Whatever difficulty may be involved in categorising this Pentecost cannot detract from its remarkable quality; a quality recognised by the religious house who owned it and, centuries after it was made, preserved it and maintained its relevance by remodelling text and music.

    Purchased at the Alfred Brod Gallery, London 28 December 1965.

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    Pre-Lot Text


    Denys Sutton (1917-1991), art critic and art historian, was a man of wide knowledge and of many interests. His career started with service in the Foreign Office but by the mid-1940s he had already published his first books, an anthology, Watteau's 'Les charmes de la vie', and a biography of Matisse, and communication on the arts was to be the area that he occupied for the rest of his life. In 1948 he became fine arts specialist for UNESCO, published Picasso, Blue and Pink Periods, and then spent a year as a visiting lecturer at Yale, publishing French Drawings of the 18th century and American Painting, and in the following year, 1950, Flemish Painting. The breadth of his interests was already established. He went on to combine working in journalism -- as art critic for Country Life and the Financial Times and as salesroom correspondent for the Daily Telegraph -- with more academic publications -- a Catalogue of the French, Spanish and German Schools in the Fitzwilliam Museum, with J.W. Goodison - and with biographies of Toulouse-Lautrec, Titian and Whistler.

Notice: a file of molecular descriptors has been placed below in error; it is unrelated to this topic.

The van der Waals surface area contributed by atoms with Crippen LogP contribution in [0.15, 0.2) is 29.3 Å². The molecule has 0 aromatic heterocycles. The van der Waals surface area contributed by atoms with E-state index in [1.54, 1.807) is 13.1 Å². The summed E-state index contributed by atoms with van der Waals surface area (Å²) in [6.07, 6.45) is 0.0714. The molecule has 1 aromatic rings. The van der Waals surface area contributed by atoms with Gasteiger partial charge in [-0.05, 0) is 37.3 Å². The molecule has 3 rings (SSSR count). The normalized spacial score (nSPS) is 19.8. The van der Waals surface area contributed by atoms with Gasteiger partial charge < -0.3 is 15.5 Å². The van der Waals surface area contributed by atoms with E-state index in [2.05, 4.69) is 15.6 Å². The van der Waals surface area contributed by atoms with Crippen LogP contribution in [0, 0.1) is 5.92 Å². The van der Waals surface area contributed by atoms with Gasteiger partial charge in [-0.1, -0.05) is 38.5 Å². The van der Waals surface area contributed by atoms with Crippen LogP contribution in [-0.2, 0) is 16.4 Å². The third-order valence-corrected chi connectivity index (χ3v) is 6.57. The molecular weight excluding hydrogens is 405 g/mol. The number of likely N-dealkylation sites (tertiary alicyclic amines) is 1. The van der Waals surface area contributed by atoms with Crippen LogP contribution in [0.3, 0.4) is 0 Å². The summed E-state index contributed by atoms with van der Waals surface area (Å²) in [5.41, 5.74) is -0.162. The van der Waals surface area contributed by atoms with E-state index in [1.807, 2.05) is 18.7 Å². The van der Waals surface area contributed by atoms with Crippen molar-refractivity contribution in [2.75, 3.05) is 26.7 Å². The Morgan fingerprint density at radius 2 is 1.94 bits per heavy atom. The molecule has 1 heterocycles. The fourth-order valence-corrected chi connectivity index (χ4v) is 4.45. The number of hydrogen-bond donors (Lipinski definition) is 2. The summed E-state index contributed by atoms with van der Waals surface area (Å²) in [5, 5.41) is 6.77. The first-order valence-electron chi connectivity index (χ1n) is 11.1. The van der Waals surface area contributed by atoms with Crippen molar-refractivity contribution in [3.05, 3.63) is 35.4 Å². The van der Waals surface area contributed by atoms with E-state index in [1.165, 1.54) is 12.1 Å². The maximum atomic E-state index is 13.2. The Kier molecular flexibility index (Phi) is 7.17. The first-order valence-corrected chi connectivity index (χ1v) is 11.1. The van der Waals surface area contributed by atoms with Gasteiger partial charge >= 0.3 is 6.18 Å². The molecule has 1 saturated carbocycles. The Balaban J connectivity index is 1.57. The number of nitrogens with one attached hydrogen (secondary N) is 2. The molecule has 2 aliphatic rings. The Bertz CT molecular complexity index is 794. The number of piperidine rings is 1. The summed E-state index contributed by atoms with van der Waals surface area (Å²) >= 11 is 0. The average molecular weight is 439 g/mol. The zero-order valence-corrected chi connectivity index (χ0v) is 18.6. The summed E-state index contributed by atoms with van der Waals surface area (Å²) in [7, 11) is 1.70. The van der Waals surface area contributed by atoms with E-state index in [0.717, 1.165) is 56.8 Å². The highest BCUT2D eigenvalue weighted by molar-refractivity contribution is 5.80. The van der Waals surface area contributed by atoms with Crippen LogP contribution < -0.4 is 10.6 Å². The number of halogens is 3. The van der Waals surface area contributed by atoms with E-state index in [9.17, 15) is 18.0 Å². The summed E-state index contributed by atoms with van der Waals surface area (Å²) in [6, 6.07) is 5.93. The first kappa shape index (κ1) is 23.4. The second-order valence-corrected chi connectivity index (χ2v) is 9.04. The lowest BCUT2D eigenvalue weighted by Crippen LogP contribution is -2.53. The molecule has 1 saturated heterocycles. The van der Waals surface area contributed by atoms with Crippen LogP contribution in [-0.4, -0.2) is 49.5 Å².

These achievements were evidence of the wide-ranging knowledge and interest which, united with an attention to detail, perfectly equipped him for his 1962 appointment as editor of the arts magazine Apollo, the job that occupied him for the next twenty years. He revolutionised the journal giving it a gloss, personality and position that it had previously lacked and changing its focus to encompass collecting, contemporary issues and museums. As well as writing for Apollo himself -- sometimes whole issues -- he produced many further books and organised twenty or so exhibitions, both in this country and abroad. His final book, Degas: Man and Work, was published in 1986.

    His concern with the history of taste and collecting -- most appositely shown in the context of the present sale by Christie's since the War 1944-1958: An Essay on Taste, Patronage and Collecting (1959) -- was no distant intellectual concern, and he put together an art collection that mirrored the range of interest manifest in his publications. The self-awareness that he brought to his purchasing was reflected in the introductory essay to a small but memorable exhibition held at Agnew's in 1965, Art Historians and Critics as Collectors. It was this knowledgeable discernment that informed Denys Sutton's selection of manuscript illuminations for inclusion in his collection. Ranging in date from the middle of the 13th century to the middle of the 16th century, the initials and miniatures are united by their high quality and visual appeal. Most of them were purchased in the early 1960s and Christie's is delighted to be able to make them once again available to a wider audience and discriminating collectors.